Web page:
RS: Yes, last season had a lot of positives. I think if I had been offered the way the season had unfolded before it stopped, I would’ve been happy with that for a first year at a new club and a new set-up. We were ultimately disappointed when the season came to an end because we felt we would finish the season strong and still had lots to play for in both the league and cup competitions.

TK: How did you view the lockdown period, a chance to reflect or to take stock and plan to improve further?

RS: The lockdown was initially frustrating because the season ended so quickly but understandably so, and safety is always the main concern. We stayed close to the players during the lockdown and had regular sessions delivered over Zoom as well as training plans set to allow the boys to tick over and recover. As staff we had meetings to reflect on the season and to identify ways, we felt we could improve and strengthen to progress when the new season begins. We haven’t stood still since lockdown came in and have very much been proactive.

TK: Now that we are looking at the new season beginning in September, have you been able to step things up a little and start to talk to potential new signings?

RS: Yes, we have been in communication with all the current squad with a view to returning and they are fully aware of our plans going forward.  We have also spoken to several targets to improve on what we already have, and they’ve been very positive talks so far.

TK: Given the financial struggles most clubs have suffered with during the pandemic how vital is it to get the local community fully behind what you want to achieve as a club?

RS: It’s huge! The local community and our fans will be extremely vital in us getting back into it ahead of next season. Every club has been hit hard by this and we’re all in the same boat. We have a real good community behind us and a close relationship with the supporters here and we’re now looking for that more than ever to continue once we’re able to get back on the pitch once again.

TK: Is this the perfect time for football to maybe take a look at itself and work out a way to live within its means a little more?

RS: There is an argument for that for sure, a lot of clubs will struggle and will have been hit very hard by whats happened and some will be unable to commit to the playing budgets they had previously. Players will have missed not being able to complete the season and as a manager you can get a feel of a player’s value in terms of playing and see whats important to them.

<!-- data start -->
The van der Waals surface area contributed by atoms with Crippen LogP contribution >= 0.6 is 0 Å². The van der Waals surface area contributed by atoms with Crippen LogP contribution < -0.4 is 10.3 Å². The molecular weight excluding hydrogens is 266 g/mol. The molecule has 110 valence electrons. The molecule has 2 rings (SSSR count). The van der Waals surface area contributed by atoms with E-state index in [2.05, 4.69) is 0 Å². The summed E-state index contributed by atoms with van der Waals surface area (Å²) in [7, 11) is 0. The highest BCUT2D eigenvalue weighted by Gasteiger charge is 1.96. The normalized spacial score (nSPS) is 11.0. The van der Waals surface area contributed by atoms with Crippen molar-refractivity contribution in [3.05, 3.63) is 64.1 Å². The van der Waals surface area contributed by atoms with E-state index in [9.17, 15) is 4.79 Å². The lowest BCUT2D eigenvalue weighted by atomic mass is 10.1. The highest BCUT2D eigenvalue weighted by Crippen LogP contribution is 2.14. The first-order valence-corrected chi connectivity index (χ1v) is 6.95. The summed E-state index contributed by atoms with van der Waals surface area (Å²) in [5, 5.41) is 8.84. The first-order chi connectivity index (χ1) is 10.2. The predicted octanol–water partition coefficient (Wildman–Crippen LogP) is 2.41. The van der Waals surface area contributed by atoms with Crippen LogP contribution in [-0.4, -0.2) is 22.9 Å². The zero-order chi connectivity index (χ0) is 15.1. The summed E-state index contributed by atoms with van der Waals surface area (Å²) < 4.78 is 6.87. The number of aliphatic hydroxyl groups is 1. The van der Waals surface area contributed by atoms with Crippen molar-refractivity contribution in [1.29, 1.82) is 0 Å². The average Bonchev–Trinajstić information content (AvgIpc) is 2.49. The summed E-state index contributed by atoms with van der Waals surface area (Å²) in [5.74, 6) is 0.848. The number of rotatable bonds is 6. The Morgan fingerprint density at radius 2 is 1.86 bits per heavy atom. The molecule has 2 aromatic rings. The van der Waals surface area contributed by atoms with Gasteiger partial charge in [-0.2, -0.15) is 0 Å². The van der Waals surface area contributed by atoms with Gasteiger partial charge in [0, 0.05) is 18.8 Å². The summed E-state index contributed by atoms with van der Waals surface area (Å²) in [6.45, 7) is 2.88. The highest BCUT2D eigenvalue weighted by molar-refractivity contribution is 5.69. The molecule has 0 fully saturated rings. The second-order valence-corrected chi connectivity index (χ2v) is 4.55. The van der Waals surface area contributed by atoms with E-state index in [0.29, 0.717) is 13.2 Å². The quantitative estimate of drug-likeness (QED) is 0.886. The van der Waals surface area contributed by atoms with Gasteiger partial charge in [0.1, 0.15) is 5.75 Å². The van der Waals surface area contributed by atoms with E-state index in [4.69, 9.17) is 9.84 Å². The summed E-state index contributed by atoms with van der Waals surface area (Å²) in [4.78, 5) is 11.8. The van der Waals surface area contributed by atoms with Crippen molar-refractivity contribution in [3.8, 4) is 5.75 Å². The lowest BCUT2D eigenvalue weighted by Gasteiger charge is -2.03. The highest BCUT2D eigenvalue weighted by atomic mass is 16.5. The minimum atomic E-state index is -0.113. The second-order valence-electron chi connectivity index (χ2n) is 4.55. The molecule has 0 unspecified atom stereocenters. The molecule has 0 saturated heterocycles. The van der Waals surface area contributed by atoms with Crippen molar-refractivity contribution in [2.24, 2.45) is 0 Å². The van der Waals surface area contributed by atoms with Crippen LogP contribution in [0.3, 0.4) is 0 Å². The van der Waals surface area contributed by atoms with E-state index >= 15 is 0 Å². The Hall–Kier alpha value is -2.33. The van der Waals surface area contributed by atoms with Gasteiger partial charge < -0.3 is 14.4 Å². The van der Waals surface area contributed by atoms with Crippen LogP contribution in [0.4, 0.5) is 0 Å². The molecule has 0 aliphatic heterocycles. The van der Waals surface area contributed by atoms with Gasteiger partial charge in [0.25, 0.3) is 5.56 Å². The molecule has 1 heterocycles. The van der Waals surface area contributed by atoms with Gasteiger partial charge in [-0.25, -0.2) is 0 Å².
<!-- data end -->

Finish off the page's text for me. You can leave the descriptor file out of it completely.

I don’t think that will happen next season personally because I think there will always be several clubs willing to have a bigger budget in chasing success.

TK: Are you expecting a similar competitive league once we begin?

RS: Yes, I’m expecting it to be as tough as last season. There are a number of teams who will feel they have some unfinished business, there are a lot of teams who will look to strengthen further and a there will be a lot of players dropping down levels as teams higher up go with small squads. Some big budgets and aspirations will also be out there too.

TK: What will be the expectations from the chairman and the board for Tunbridge Wells this season?

RS: The vision and expectations going into the second season have always been the same. I’ve been in close communication with the chairman ever since the season ended and there’s a clear outlook from both sides. We want to progress each season and push on the best we can, last season we were on course to achieve what we wanted which was to put some stability back into the club, the main objective. We kept ourselves in the top five all season and next year we want to build on that foundation we’ve made and hopefully have a successful season.

TK: And finally, what would be your message to anyone wanting to attend a game next season but nervous about being out in a crowd?

RS: I can fully assure anyone that Tunbridge Wells FC are working currently to put all things in place at the Culverden Stadium to ensure a safe environment and experience for all. By the time the season begins everything will be in line with the government regulations for our level. It will be great to have our crowd and families back to watch us again and I can’t wait to see that!

My thanks to Richard for giving me his time to answer these questions.

Hull: It’s been a challenge

Last week I caught up with Arundel FC boss Simon Hull to gain an insight at how Step 6 clubs have coped with the lockdown period and this is what he had to say: